Claudy bomb: A dark day in the bloodiest year

  • Published
Nine people died when three bombs exploded in Claudy. From top left: Rose McLaughlin; Patrick Connolly; David Miller; Kathryn Eakin; Joseph McCluskey; Elizabeth McElhinney; William Temple; Arthur Hone and James McClelland.
Image caption,
Nine people died when three bombs exploded in Claudy. From top left: Rose McLaughlin; Patrick Connolly; David Miller; Kathryn Eakin; Joseph McCluskey; Elizabeth McElhinney; William Temple; Arthur Hone and James McClelland.

On 31 July 1972, three car bombs exploded on Main Street in Claudy, County Londonderry, killing nine people.

No paramilitary group has ever claimed responsibility for the attack and no-one has been convicted of carrying it out, though there is little doubt the IRA was behind it.

1972 is regarded as one of the worst years of the Troubles with 496 people losing their lives.

More than 250 were civilians, 132 were soldiers and 17 were members of the RUC.

Many remember that year for the events in Londonderry on 30 January when 13 people were killed by British paratroopers during a civil rights march in the city.

It became known as Bloody Sunday.

The next month the government at Stormont was suspended by the then British Prime Minister Edward Heath and Northern Ireland got its first secretary of state.

Throughout the year car bombs ripped through Northern Ireland.

In Belfast, on 21 July, more than 20 bombs exploded over 75 minutes, killing nine people and injuring a further 130.

Almost 100 people died in the month of July alone, the nine in Claudy would be the month's last casualties.


The first car bomb exploded outside pub shortly after 1000 BST. Three people were killed instantly, with three others fatally injured.

Image caption,
Merle and Billy Eakin lost their daughter Kathryn in the first explosion

The second car bomb was discovered by police near the post office. People were evacuated from this area towards the Beaufort Hotel where a third device had been left.

Three people were killed instantly when it exploded.

It is believed the IRA were behind the attack, but they have never claimed responsibility for it.

Both Protestants and Catholics were killed in the blasts.

The youngest victim was eight-year-old Kathryn Eakin who was cleaning the windows of the family grocery store when the bombs exploded.

The other people killed were, Joseph McCluskey 39, David Miller aged 60, James McClelland 65, William Temple 16, Elizabeth McElhinney 59, Rose McLaughlin aged 51, Patrick Connolly, 15, and 38-year-old Arthur Hone.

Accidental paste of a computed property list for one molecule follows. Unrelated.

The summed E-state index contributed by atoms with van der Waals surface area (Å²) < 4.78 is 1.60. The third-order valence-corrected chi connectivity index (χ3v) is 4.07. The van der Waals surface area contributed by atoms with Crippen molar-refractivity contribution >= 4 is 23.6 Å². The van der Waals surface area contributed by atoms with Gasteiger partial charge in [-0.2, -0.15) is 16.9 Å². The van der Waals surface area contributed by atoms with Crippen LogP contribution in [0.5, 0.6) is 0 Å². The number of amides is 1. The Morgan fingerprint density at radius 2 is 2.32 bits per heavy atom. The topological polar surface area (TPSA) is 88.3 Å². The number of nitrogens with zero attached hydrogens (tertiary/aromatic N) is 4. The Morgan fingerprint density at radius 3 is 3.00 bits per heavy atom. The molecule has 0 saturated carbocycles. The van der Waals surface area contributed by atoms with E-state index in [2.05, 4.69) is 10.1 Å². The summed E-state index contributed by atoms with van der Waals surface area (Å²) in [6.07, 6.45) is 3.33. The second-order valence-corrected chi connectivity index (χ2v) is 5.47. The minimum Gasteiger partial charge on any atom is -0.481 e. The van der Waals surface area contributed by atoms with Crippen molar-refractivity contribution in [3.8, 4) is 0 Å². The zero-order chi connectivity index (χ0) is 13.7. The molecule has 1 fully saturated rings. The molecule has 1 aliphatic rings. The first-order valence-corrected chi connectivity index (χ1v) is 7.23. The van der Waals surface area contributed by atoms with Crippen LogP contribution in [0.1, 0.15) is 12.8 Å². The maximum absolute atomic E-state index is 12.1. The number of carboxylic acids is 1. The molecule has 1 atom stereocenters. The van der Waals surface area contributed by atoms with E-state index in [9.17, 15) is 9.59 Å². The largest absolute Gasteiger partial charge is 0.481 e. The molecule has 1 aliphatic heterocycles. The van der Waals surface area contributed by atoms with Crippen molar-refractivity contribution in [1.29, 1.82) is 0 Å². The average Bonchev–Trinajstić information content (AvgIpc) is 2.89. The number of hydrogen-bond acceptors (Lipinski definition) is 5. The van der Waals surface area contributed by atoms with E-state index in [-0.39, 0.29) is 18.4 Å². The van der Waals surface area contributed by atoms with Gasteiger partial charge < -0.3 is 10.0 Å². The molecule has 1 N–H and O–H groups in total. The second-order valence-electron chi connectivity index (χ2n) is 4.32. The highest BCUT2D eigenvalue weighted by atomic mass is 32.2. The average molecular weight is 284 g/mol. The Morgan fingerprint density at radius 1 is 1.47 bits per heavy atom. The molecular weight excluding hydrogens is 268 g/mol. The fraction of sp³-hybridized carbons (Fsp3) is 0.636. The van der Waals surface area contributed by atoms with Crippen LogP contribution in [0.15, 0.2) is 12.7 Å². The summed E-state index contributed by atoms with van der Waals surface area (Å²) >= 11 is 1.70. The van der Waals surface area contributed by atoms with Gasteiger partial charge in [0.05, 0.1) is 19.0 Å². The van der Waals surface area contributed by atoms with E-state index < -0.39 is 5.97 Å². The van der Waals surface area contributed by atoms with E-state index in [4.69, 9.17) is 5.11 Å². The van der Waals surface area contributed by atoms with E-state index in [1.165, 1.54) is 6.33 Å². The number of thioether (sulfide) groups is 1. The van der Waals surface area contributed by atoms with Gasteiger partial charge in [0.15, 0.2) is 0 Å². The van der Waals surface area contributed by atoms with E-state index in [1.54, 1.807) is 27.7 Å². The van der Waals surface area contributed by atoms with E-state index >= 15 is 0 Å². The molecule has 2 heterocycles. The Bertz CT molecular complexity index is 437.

In 2002, an investigation was launched by the Police Ombudsman for Northern Ireland, following an initial probe by police.

Part of its remit was to investigate claims that the British government, RUC and Catholic Church conspired to cover-up the activities of a Catholic priest who was a member of the IRA bomb team.

Shortly after the bombs, it emerged that one of the suspects was parish priest Father James Chesney.

Father Chesney was the curate in Cullion, one of the smallest parishes in County Londonderry.

It was rumoured that he was an active member of the South Derry brigade of the IRA. It was claimed he had joined up in the wake of Bloody Sunday.

Image caption,
No warnings were given as the bombs exploded in the village

When the allegations of his involvement reached the Catholic Church, he was called in for questioning by the then Bishop of Derry, Neil Farren.

Police confirmed in 2002 that a priest was a member of the IRA and was involved, but had never been questioned.

In 2002, Bishop Farren's successor, Edward Daly, told the BBC that Father Chesney had denied any involvement with the IRA "utterly, unequivocally, vehemently".

However, he did tell his superiors that he had "republican sympathies, very strong republican sympathies".

Father Chesney died in 1980.

In 2005, four people, including a Sinn Fein Assembly member, were arrested in connection with the bombing.

They were released without charge a few days later, with Sinn Fein's Martin McGuinness calling it a political stunt.


Speaking in 2002 shortly after the investigation reopened, Merle Eakin, who lost her daughter Kathryn in the attack, said: "We are just hopeful that they will bring justice and the people who are still alive will be brought to justice - that is what we really want."

Relatives have called for an inquiry into the events of Claudy and the suspicions of a cover-up afterwards.

The families of those killed have for many years said that they have the same right as the families of those killed on Bloody Sunday to find out what happened to their loved ones.

But with the Saville Inquiry running for 12 years and costing £195m, the government is unlikely to sanction one.

With the Police Ombudsman's report, the families hope some of their questions will finally be answered.